There are a lot of caveats that must accompany this analysis. The U.S. labor force is much more dynamic than that and must account for more than just new entrants and retirees. Not all retirees earn premium wages, and not all new entrants start at a lower wage. This work says nothing about the distribution of wage gains, which other research suggests might be concentrated among those already earning higher incomes. Furthermore, the phenomenon of higher wage earners retiring and lower earners coming in is by no means new--but it matters more to the calculation today than it has in the past because the number of retirees seems to have jumped by about 50% above what it was about eight years ago, and the number of new jobs has finally accelerated sharply in the past couple of years. However, for investors and others trying to make sense of economic data, numbers that correctly show weak average hourly wage growth might need more intense analysis and interpretation to glean the truth of the underlying health of the labor market.
And if the wages for most individuals are growing, does this suggest that the Fed is behind the curve, and that inflation and interest rates will soon accelerate? This probably won’t occur, although time will tell.
Indicators For The Future
In short, the average hourly wage is a good indicator of the hourly labor costs experienced by business, which are growing quite slowly. The level of productivity might face some pressure, but the potential future growth of productivity is likely enhanced as new entrants to the labor force enter the steepest slope of the learning curve.
One of the main reasons for low interest rates in developed markets worldwide, besides central bank policies, is supply and demand. In other words, older individuals are less likely to go into debt and more likely to want to buy fixed-income products. This keeps demand for fixed-income high and the growth of debt low, driving prices up and yields down.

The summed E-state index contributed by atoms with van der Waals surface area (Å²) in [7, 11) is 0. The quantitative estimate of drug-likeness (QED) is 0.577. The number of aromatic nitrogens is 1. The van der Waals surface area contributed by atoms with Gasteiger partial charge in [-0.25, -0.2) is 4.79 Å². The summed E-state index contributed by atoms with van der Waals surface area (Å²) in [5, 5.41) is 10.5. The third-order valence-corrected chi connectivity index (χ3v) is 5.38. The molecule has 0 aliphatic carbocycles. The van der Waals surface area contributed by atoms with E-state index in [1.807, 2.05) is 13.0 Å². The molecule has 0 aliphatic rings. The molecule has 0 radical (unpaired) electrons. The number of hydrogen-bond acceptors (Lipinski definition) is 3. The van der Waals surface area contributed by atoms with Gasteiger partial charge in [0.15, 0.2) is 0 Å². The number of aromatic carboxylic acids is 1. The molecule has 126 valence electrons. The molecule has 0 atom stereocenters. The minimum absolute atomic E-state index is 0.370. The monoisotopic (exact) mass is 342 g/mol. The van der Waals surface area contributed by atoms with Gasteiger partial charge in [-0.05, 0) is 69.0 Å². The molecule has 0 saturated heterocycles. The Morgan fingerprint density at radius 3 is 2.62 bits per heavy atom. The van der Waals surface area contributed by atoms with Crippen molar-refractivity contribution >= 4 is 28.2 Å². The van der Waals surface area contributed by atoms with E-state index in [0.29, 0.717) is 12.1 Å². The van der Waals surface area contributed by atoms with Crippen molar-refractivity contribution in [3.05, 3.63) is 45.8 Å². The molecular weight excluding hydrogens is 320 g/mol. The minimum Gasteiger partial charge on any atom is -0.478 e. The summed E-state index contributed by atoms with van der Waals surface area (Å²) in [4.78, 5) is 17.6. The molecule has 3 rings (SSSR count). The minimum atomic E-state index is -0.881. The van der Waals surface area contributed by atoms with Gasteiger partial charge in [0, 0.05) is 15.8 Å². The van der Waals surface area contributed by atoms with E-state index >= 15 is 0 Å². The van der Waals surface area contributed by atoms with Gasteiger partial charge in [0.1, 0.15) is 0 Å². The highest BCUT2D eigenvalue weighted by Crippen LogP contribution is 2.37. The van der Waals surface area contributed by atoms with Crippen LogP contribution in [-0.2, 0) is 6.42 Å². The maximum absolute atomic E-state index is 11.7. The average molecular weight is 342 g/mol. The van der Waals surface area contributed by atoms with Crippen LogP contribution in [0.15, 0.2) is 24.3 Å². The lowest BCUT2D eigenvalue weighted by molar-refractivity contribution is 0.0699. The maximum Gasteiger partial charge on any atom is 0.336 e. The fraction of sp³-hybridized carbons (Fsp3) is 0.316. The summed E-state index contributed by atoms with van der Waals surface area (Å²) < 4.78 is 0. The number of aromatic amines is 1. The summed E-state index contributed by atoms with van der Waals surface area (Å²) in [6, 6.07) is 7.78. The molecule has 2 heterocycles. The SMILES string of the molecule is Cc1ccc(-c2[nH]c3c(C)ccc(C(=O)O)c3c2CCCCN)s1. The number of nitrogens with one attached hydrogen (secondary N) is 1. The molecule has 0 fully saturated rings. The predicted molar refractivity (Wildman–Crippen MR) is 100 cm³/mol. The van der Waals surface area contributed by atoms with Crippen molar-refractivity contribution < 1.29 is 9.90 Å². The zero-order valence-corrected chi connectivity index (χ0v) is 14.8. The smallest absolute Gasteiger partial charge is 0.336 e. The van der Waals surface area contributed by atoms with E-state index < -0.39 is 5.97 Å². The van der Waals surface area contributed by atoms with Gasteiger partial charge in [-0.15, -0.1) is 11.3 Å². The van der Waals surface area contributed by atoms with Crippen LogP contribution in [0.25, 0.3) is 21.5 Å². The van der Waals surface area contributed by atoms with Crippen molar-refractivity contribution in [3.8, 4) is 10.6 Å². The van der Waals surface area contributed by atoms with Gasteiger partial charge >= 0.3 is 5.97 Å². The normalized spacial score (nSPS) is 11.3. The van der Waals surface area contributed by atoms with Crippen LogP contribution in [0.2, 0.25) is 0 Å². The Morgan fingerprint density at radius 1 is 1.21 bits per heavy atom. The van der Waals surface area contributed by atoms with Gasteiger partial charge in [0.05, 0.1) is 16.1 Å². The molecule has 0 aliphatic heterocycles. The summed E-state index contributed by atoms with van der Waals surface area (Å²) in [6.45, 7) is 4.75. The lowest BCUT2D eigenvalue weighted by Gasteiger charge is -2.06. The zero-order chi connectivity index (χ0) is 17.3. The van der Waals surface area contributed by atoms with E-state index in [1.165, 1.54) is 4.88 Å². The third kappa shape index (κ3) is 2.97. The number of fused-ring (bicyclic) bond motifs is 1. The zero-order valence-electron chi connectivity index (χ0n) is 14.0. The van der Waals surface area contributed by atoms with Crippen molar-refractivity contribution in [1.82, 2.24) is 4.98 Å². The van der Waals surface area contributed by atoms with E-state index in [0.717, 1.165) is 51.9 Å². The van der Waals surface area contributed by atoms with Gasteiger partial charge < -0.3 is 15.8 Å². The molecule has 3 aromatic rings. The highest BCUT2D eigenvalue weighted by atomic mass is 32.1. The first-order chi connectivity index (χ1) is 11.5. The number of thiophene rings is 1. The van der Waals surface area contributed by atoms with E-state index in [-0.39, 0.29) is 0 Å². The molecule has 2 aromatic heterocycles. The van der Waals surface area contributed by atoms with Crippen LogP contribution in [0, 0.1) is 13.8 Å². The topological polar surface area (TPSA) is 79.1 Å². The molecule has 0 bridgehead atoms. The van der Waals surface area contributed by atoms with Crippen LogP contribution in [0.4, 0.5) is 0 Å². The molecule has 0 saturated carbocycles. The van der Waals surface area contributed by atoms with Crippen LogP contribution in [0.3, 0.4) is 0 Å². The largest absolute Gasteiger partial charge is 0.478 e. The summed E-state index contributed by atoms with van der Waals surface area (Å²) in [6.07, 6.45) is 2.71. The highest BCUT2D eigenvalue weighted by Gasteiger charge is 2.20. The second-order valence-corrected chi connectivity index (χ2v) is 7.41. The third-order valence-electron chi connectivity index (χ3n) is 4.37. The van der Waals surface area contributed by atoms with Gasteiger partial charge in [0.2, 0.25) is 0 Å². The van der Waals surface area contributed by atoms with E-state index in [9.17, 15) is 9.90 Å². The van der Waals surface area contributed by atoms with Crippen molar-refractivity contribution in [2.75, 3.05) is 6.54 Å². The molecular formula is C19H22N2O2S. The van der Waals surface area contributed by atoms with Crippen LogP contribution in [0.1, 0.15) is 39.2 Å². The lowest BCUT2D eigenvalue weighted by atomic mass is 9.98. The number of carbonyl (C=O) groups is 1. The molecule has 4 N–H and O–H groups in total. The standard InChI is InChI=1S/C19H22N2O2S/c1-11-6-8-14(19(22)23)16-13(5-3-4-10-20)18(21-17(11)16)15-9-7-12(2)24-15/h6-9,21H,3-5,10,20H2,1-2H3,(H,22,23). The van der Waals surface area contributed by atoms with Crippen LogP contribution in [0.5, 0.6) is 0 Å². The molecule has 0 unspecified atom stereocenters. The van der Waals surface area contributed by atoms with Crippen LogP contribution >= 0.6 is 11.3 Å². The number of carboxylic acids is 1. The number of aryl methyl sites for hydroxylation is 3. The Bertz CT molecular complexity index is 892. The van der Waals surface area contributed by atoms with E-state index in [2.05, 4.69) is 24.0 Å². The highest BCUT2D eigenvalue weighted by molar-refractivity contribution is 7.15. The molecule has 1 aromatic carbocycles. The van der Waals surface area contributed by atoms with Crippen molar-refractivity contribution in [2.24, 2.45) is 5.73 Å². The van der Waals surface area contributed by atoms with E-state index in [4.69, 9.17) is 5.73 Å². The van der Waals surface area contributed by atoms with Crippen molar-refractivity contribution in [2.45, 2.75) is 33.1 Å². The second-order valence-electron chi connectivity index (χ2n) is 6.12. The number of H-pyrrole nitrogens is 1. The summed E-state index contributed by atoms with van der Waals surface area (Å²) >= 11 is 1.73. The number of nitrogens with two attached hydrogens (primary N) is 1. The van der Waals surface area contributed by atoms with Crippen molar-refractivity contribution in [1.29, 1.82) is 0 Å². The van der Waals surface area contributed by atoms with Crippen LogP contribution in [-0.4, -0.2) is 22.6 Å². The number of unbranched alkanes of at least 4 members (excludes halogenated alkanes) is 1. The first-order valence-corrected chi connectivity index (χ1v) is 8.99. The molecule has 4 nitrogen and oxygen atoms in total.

The investment implications of all this from our perspective are that inflation and both short- and long-term interest rates might stay lower for longer, despite solid real economic growth of 2%-3.5% over the next couple of years. We have not seen, and might not see, in this cycle the sort of rapid credit growth that usually fuels rapid recoveries from severe recessions: An older population doesn’t want to borrow and constrained financial institutions are reluctant to lend. Yet if much of the current labor force is starting to see real wage growth accompanied by higher potential productivity growth, this might be an unusually long, slow economic cycle, and the long bull market might have a ways to run.
Edward F. Keon, Jr. is a managing director and portfolio manager for Quantitative Management Associates (QMA), as well as a member of the asset allocation team. In addition to portfolio management, Keon contributes to investment strategy, research and portfolio construction. Keon has also served as chief investment strategist and director of Quantitative Research at Prudential Equity Group, LLC, where he was a member of the firm’s investment policy committee and research recommendation committee.